January 22, 2024
SEOUL – K-pop group IVE member Jang Won-young has been embroiled in a legal battle against a local YouTuber, who recently appealed a court sentence ordering her to pay financial compensation for uploading videos with falsehoods concerning the popular star.
Jang’s lawyer told local media late Wednesday that the YouTuber, surnamed Park, appealed the case after the civil court handed the ruling last month. The 19-year-old K-pop star and her agency Starship Entertainment have also filed criminal charges of defamation, insult and interference of business against Park.
The ongoing battles between Jang and Park highlight the social issues sparked by what is known in Korean as a “cyber wrecker,” referring to YouTube channels that post rumors or negative news about celebrities, often in a maliciously edited form. The term derives from the Korean word for tow truck, “rekkeo,” coming from “wrecker.” Privately run tow trucks have induced controversy here by flashing sirens on their way to accident sites despite not being state-approved emergency vehicles.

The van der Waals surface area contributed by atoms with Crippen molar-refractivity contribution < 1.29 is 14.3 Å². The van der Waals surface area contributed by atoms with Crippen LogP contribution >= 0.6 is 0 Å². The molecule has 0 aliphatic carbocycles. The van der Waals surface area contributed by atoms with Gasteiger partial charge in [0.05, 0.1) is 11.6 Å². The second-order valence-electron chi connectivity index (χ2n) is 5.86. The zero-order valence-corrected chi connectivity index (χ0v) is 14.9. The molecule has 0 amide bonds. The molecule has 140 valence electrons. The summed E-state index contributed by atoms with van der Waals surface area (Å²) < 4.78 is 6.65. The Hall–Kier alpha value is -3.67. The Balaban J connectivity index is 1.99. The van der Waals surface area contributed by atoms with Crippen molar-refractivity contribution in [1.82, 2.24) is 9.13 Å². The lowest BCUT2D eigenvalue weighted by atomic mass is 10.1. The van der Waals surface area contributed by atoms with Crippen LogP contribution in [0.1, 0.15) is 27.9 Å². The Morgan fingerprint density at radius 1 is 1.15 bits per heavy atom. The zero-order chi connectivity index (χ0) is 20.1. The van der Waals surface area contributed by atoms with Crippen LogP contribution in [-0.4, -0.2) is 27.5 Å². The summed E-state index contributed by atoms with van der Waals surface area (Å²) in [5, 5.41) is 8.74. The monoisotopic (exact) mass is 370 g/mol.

Park’s now-defunct channel has been infamous among fans of K-pop stars for spreading videos of false rumors, and a number of celebrities, including V of BTS, have vowed legal action against her. The channel had garnered an accumulated 150 million views through its videos, before being taken down last year.
But pursuing legal action against YouTubers who remain anonymous has posed difficulties for South Korean celebrities, since filing legal charges requires information about the litigant. The video-sharing channel’s operator, Google, is based in California, and acquiring Park’s information required an order from a California court.
In a May 24, 2023 ruling, however, the US District Court Northern District of California granted Starship Entertainment the right to request the related information from Google and YouTube. This ruling allowed the agency to press charges against Park.
While Jang has pressed charges, at least for the time being, the legal procedures remain an obstacle for many celebrities here. In addition, slander via spreading falsehoods online can be punished by up to seven years in prison by law, but in practice, online defamation rarely gets punished with more than fines.
Last August, Seoul Eastern District Court sentenced a 30-something man to pay a 3 million won fine for writing false statements about local celebrity chef and businessperson Baek Jong-won. A 2021 verdict on defamation against cartoonist Kim Na-young ordered the defendant to pay a 2 million won fine.
According to the National Police Agency, the number of internet defamation cases in 2022 marked an all-time high of 29,528.